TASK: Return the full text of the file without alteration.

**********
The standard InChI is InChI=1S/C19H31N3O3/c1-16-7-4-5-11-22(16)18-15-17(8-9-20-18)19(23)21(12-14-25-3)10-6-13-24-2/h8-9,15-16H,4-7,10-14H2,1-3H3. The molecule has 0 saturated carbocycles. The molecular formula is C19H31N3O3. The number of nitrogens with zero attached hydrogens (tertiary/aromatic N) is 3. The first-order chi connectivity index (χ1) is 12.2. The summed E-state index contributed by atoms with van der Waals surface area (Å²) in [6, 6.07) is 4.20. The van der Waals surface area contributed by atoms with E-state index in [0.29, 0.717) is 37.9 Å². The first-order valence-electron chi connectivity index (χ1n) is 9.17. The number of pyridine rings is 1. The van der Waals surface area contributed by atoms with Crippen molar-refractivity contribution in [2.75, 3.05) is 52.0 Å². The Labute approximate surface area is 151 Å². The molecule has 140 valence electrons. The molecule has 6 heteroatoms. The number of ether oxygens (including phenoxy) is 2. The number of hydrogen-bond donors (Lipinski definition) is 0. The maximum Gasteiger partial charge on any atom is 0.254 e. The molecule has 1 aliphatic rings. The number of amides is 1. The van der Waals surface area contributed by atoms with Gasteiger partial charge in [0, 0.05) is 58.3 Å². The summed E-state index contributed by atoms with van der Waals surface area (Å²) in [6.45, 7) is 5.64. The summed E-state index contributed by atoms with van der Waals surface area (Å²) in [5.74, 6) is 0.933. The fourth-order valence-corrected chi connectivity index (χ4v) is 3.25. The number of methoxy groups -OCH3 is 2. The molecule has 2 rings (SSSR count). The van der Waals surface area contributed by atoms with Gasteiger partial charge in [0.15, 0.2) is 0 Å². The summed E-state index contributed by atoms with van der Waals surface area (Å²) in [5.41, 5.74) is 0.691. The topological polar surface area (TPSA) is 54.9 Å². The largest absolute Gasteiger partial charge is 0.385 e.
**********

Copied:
The standard InChI is InChI=1S/C19H31N3O3/c1-16-7-4-5-11-22(16)18-15-17(8-9-20-18)19(23)21(12-14-25-3)10-6-13-24-2/h8-9,15-16H,4-7,10-14H2,1-3H3. The molecule has 0 saturated carbocycles. The molecular formula is C19H31N3O3. The number of nitrogens with zero attached hydrogens (tertiary/aromatic N) is 3. The first-order chi connectivity index (χ1) is 12.2. The summed E-state index contributed by atoms with van der Waals surface area (Å²) in [6, 6.07) is 4.20. The van der Waals surface area contributed by atoms with E-state index in [0.29, 0.717) is 37.9 Å². The first-order valence-electron chi connectivity index (χ1n) is 9.17. The number of pyridine rings is 1. The van der Waals surface area contributed by atoms with Crippen molar-refractivity contribution in [2.75, 3.05) is 52.0 Å². The Labute approximate surface area is 151 Å². The molecule has 140 valence electrons. The molecule has 6 heteroatoms. The number of ether oxygens (including phenoxy) is 2. The number of hydrogen-bond donors (Lipinski definition) is 0. The maximum Gasteiger partial charge on any atom is 0.254 e. The molecule has 1 aliphatic rings. The number of amides is 1. The van der Waals surface area contributed by atoms with Gasteiger partial charge in [0, 0.05) is 58.3 Å². The summed E-state index contributed by atoms with van der Waals surface area (Å²) in [6.45, 7) is 5.64. The summed E-state index contributed by atoms with van der Waals surface area (Å²) in [5.74, 6) is 0.933. The fourth-order valence-corrected chi connectivity index (χ4v) is 3.25. The number of methoxy groups -OCH3 is 2. The molecule has 2 rings (SSSR count). The van der Waals surface area contributed by atoms with Gasteiger partial charge in [0.15, 0.2) is 0 Å². The summed E-state index contributed by atoms with van der Waals surface area (Å²) in [5.41, 5.74) is 0.691. The topological polar surface area (TPSA) is 54.9 Å². The largest absolute Gasteiger partial charge is 0.385 e.